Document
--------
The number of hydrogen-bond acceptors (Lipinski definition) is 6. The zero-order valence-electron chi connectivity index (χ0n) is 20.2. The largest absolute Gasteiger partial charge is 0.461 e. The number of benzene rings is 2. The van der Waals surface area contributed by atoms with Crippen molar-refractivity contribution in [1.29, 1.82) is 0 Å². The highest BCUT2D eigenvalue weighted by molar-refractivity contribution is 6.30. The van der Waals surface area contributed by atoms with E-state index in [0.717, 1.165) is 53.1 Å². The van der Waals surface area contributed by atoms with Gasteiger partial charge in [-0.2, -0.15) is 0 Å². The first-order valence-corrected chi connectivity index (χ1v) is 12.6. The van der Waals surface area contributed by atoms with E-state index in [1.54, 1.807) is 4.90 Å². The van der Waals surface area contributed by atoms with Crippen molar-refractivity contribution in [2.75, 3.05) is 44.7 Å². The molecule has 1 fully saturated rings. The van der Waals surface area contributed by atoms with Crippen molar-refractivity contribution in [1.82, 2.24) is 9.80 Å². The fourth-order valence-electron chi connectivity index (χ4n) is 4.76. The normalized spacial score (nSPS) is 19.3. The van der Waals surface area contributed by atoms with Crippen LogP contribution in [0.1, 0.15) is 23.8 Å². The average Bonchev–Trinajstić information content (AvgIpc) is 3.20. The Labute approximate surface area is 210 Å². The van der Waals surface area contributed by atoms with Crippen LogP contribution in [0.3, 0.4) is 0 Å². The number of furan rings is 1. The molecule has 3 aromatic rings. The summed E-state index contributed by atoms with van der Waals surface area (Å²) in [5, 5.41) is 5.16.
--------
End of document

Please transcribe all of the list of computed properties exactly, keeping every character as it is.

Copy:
The number of hydrogen-bond acceptors (Lipinski definition) is 6. The zero-order valence-electron chi connectivity index (χ0n) is 20.2. The largest absolute Gasteiger partial charge is 0.461 e. The number of benzene rings is 2. The van der Waals surface area contributed by atoms with Crippen molar-refractivity contribution in [1.29, 1.82) is 0 Å². The highest BCUT2D eigenvalue weighted by molar-refractivity contribution is 6.30. The van der Waals surface area contributed by atoms with E-state index in [0.717, 1.165) is 53.1 Å². The van der Waals surface area contributed by atoms with Gasteiger partial charge in [-0.2, -0.15) is 0 Å². The first-order valence-corrected chi connectivity index (χ1v) is 12.6. The van der Waals surface area contributed by atoms with E-state index in [1.54, 1.807) is 4.90 Å². The van der Waals surface area contributed by atoms with Crippen molar-refractivity contribution in [2.75, 3.05) is 44.7 Å². The molecule has 1 fully saturated rings. The van der Waals surface area contributed by atoms with Crippen molar-refractivity contribution in [1.82, 2.24) is 9.80 Å². The fourth-order valence-electron chi connectivity index (χ4n) is 4.76. The normalized spacial score (nSPS) is 19.3. The van der Waals surface area contributed by atoms with Crippen LogP contribution in [0.1, 0.15) is 23.8 Å². The average Bonchev–Trinajstić information content (AvgIpc) is 3.20. The Labute approximate surface area is 210 Å². The van der Waals surface area contributed by atoms with Crippen LogP contribution in [0.3, 0.4) is 0 Å². The number of furan rings is 1. The molecule has 3 aromatic rings. The summed E-state index contributed by atoms with van der Waals surface area (Å²) in [5, 5.41) is 5.16.